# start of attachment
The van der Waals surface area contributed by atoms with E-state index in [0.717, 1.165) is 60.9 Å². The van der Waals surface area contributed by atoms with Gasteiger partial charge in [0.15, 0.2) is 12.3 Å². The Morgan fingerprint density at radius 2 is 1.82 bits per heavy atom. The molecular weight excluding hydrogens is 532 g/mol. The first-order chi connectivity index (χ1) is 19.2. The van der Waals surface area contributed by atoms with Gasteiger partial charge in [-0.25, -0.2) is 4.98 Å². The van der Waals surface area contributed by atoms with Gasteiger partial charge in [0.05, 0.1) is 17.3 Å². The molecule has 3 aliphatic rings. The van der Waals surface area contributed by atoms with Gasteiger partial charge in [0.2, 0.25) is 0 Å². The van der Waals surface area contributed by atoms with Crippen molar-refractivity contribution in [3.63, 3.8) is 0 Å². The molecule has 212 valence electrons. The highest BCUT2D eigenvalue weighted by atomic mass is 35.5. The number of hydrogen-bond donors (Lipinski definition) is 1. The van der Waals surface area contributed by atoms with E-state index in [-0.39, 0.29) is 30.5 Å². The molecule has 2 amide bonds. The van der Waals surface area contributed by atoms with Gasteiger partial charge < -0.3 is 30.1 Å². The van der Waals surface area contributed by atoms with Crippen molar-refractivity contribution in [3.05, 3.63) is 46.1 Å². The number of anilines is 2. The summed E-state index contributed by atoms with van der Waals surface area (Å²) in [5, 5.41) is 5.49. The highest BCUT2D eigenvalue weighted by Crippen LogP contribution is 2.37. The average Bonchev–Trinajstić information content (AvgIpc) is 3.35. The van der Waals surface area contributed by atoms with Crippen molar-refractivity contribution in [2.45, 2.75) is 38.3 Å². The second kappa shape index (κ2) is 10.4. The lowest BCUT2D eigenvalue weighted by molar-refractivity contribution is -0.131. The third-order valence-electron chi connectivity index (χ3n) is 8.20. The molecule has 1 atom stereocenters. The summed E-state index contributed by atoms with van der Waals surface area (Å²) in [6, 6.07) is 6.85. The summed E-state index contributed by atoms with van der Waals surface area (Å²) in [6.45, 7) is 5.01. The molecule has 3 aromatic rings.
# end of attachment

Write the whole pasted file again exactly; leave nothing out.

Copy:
The van der Waals surface area contributed by atoms with E-state index in [0.717, 1.165) is 60.9 Å². The van der Waals surface area contributed by atoms with Gasteiger partial charge in [0.15, 0.2) is 12.3 Å². The Morgan fingerprint density at radius 2 is 1.82 bits per heavy atom. The molecular weight excluding hydrogens is 532 g/mol. The first-order chi connectivity index (χ1) is 19.2. The van der Waals surface area contributed by atoms with Gasteiger partial charge in [-0.25, -0.2) is 4.98 Å². The van der Waals surface area contributed by atoms with Gasteiger partial charge in [0.05, 0.1) is 17.3 Å². The molecule has 3 aliphatic rings. The van der Waals surface area contributed by atoms with Gasteiger partial charge in [0.2, 0.25) is 0 Å². The van der Waals surface area contributed by atoms with Crippen molar-refractivity contribution in [3.63, 3.8) is 0 Å². The molecule has 212 valence electrons. The highest BCUT2D eigenvalue weighted by atomic mass is 35.5. The number of hydrogen-bond donors (Lipinski definition) is 1. The van der Waals surface area contributed by atoms with E-state index in [-0.39, 0.29) is 30.5 Å². The molecule has 2 amide bonds. The van der Waals surface area contributed by atoms with Gasteiger partial charge < -0.3 is 30.1 Å². The van der Waals surface area contributed by atoms with Crippen molar-refractivity contribution in [3.05, 3.63) is 46.1 Å². The number of anilines is 2. The summed E-state index contributed by atoms with van der Waals surface area (Å²) in [5, 5.41) is 5.49. The highest BCUT2D eigenvalue weighted by Crippen LogP contribution is 2.37. The average Bonchev–Trinajstić information content (AvgIpc) is 3.35. The van der Waals surface area contributed by atoms with Crippen molar-refractivity contribution in [2.45, 2.75) is 38.3 Å². The second kappa shape index (κ2) is 10.4. The lowest BCUT2D eigenvalue weighted by molar-refractivity contribution is -0.131. The third-order valence-electron chi connectivity index (χ3n) is 8.20. The molecule has 1 atom stereocenters. The summed E-state index contributed by atoms with van der Waals surface area (Å²) in [6, 6.07) is 6.85. The summed E-state index contributed by atoms with van der Waals surface area (Å²) in [6.45, 7) is 5.01. The molecule has 3 aromatic rings.